Ar Waith Ar Daith, 10th Anniversary of the Wales Millennium Centre
Nominated for Best Outdoor Event at the forthcoming Event Awards 2016
In 2014 Walk the Plank was commissioned by the Wales Millennium Centre to be the creative force behind its 10th anniversary celebrations. Apart from celebrating what has now become an iconic building within Cardiff we were asked to embrace the wealth of Welsh artistic culture and heritage across as many communities as possible, culminating in a finale spectacular at the end of our journey on September 12.
Taking the Welsh word ‘Awen’, or artistic muse, as its central theme Walk the Plank ran three separate ‘Awen’ training schools for outdoor arts practitioners in early 2015 in Carnaerfon, Castle y Bere and Newport, embracing a wide range of disciplines – from costume design, lantern making and choreography to aerial artistry, fire drawings and puppetry.
Adopting its proven training through production model, Walk the Plank linked emerging artists with leading practitioners as part of a linear journey towards the finale event in September 2015. Sponsored by Lloyds Bank, the three schools attracted a total of 91 attendees.
Critical to the success of the project was it ability to represent the diversity of Welsh culture in all its forms and also to reach to as broad a range of artists and communities throughout the principality. To achieve this, Walk the Plank commissioned Cardiff-based digital artists Native HQ to create a digital cauldron of inspiration, modelled on the mythical cauldron of Ceridwen (Welsh mistress of mystery and magic), housed in the foyer on the Wales Millennium Centre which formed the focal point for a continuous stream of content from artists across Wales. This was delivered by a digital bus tour with an on board performance space which enabled a wealth of artistic content, from drawing and song to story telling and music, to be relayed live to the WMC cauldron throughout August and September. The ‘Awen’ digital bus tour began its journey at the Eistedfodd and worked its way around 31 communities before arriving at the WMC. During this time it engaged with over 150 artists and generated extensive interaction on social media.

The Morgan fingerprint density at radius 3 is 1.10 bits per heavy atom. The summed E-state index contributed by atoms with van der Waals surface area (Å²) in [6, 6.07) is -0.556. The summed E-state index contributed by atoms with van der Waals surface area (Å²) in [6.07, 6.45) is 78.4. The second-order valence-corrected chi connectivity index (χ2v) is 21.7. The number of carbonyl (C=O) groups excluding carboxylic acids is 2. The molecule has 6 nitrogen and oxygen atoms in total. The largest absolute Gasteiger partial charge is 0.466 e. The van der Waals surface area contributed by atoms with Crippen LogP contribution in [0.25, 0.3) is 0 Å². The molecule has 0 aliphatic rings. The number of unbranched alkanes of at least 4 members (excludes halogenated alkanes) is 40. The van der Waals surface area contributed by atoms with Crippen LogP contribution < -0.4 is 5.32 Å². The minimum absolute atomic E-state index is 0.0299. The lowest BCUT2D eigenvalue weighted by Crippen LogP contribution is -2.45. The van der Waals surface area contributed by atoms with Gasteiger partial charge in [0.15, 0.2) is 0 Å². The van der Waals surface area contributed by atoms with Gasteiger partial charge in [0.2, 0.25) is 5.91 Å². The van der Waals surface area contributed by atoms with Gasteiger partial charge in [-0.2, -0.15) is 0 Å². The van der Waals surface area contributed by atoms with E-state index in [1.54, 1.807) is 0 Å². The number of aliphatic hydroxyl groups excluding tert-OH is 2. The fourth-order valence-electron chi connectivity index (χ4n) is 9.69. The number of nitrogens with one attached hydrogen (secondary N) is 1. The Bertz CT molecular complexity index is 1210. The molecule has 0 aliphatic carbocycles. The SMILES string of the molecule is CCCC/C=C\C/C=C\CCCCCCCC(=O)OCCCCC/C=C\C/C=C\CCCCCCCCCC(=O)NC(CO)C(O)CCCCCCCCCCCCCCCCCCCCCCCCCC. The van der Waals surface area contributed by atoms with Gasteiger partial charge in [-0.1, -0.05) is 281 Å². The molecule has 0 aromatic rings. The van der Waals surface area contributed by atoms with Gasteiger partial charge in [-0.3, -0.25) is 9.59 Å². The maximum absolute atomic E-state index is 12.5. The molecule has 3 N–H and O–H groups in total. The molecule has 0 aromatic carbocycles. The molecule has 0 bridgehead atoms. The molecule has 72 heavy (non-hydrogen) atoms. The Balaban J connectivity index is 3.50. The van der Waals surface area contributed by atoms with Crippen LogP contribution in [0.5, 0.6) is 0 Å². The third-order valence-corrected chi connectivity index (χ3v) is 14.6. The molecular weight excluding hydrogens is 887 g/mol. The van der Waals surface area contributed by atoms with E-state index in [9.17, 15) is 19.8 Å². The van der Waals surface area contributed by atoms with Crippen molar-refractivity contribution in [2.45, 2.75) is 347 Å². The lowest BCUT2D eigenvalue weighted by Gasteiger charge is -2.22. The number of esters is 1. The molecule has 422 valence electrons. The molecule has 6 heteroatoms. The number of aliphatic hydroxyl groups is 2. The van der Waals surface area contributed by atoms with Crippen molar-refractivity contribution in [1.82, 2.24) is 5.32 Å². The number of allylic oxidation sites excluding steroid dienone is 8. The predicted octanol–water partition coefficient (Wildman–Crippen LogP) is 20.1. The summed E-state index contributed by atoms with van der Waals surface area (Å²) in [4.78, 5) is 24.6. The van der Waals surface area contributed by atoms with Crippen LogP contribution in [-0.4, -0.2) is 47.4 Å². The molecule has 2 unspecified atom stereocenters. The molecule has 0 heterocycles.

The finale performance of Ar Waith Ar Daith, A Welsh journey of myth and magic, became the largest ever outdoor production staged in Wales featuring over 600 participants involving: mass movement choreography, puppetry, a lantern procession, a parade of oarsmen and women from 25 Welsh sea rowing clubs, a new music composition from BAFTA award winning composer John Rea, a children’s choir, aerial performances, fire drawings, pyrotechnics and a centrepiece moving cauldron. Welsh actress Sian Cothi performed the central role of Cerdiwen.
Broadcast live on S4C and seen by an outdoor audience of 12,000, Ar Waith Ar Daith was an epic performance by any measure. Yet, critical to the success of its underlying vision, was its aim to be more than just an ephemeral piece of outdoor art. Through its learning programmes and artists engagement initiative via the Awen digital bus tour it is designed to leave a legacy to inspire a future generation of outdoor arts practitioners.
95% of practitioners said Awen continues to encourage them to consider working with audiences new to the arts. All practitioners felt Awen would increase their employability with 45 % feeling this was the case for definite.
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